This step might seem obvious but a lot of my clients, whom I thought would have had this hard-wired into their approach, forgot to place timelines on their expectations. And, more importantly, when we did develop timelines, they required coaching to make those dates realistic. On the surface change sounds easy. Practically speaking though, it is hard. Take one day, one week, one month at a time. Sustainable, enduring change is not won in a sprint. It represents a long-term commitment to yourself. Stay present. If you experience setbacks, get hyper-focused on the here and now rather than allowing the overwhelm to discourage you. 

STEP 10: Be kind, be positive, be proud

I cannot stress the importance of this step enough. If you are hard on yourself for being imperfect and for having set backs you will never be successful. This is not to say you should not have expectations that challenge you. This step is more about choosing kind words when the bottom is closer than the top. Coaching yourself up (and your team) when the going gets tough improves morale and introduces optimism when negativity is set to win.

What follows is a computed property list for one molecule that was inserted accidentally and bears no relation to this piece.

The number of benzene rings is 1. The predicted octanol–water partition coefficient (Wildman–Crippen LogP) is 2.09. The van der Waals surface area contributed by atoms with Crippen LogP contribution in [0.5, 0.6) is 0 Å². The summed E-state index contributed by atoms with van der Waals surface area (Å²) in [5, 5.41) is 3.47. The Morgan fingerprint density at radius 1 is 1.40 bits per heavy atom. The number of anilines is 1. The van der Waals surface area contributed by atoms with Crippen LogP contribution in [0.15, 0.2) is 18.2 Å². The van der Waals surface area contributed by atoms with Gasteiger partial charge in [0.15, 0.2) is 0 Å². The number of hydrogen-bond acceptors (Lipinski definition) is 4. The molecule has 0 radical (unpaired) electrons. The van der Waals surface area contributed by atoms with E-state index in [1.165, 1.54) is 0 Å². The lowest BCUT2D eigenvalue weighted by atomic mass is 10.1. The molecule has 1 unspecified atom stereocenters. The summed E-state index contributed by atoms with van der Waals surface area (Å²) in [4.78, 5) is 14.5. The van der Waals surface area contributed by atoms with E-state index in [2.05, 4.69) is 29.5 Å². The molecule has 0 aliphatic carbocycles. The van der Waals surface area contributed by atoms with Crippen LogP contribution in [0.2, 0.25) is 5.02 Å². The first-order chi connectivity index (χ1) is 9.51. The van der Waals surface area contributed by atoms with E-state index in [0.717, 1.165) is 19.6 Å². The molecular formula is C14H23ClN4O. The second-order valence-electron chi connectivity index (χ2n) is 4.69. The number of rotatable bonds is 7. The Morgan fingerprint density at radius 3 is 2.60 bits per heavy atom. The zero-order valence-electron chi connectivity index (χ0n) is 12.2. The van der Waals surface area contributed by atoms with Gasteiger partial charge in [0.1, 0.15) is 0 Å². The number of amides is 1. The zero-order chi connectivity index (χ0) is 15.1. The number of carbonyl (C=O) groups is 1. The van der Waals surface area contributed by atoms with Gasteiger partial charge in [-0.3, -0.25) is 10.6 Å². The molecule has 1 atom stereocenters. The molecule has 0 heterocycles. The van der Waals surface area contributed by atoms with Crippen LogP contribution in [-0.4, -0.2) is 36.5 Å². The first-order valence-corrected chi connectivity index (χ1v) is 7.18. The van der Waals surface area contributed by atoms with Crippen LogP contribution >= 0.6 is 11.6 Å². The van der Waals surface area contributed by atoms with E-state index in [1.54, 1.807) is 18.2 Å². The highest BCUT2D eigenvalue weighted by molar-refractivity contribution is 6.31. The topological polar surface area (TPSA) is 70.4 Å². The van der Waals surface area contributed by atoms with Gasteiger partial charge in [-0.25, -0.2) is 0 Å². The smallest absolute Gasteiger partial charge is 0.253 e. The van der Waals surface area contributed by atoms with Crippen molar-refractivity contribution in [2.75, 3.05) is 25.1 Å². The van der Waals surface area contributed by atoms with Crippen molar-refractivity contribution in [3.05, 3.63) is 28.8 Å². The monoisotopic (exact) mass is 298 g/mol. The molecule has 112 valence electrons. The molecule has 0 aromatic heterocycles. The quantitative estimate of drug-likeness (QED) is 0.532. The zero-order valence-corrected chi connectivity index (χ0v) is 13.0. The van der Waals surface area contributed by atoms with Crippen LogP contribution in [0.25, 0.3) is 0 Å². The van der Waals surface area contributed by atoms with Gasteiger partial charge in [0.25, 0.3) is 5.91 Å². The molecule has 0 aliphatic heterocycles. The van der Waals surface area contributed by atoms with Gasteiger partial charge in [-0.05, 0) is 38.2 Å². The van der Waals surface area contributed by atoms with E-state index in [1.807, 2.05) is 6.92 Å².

And, never underestimate the power of support. Asking for help immediately turns weaknesses into strengths. Reward your efforts with positivity and take pride in your hard work.

In the end, remember that change stretches us and teaches us. If your efforts do not meet your expectations they should not be construed as failure. Revisit the prior steps and see if there is something you have missed or forgotten. More likely than not you did not identify an underlying root cause (but can now) or your goal(s) where either too big or lacked specificity. 

When a barrier becomes stifling, channel your creativity. It establishes a perspective of capacity to overcome challenges. The possibility of a solution always exists; it just might not be the one you were aiming towards or one you even knew existed. 


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Reda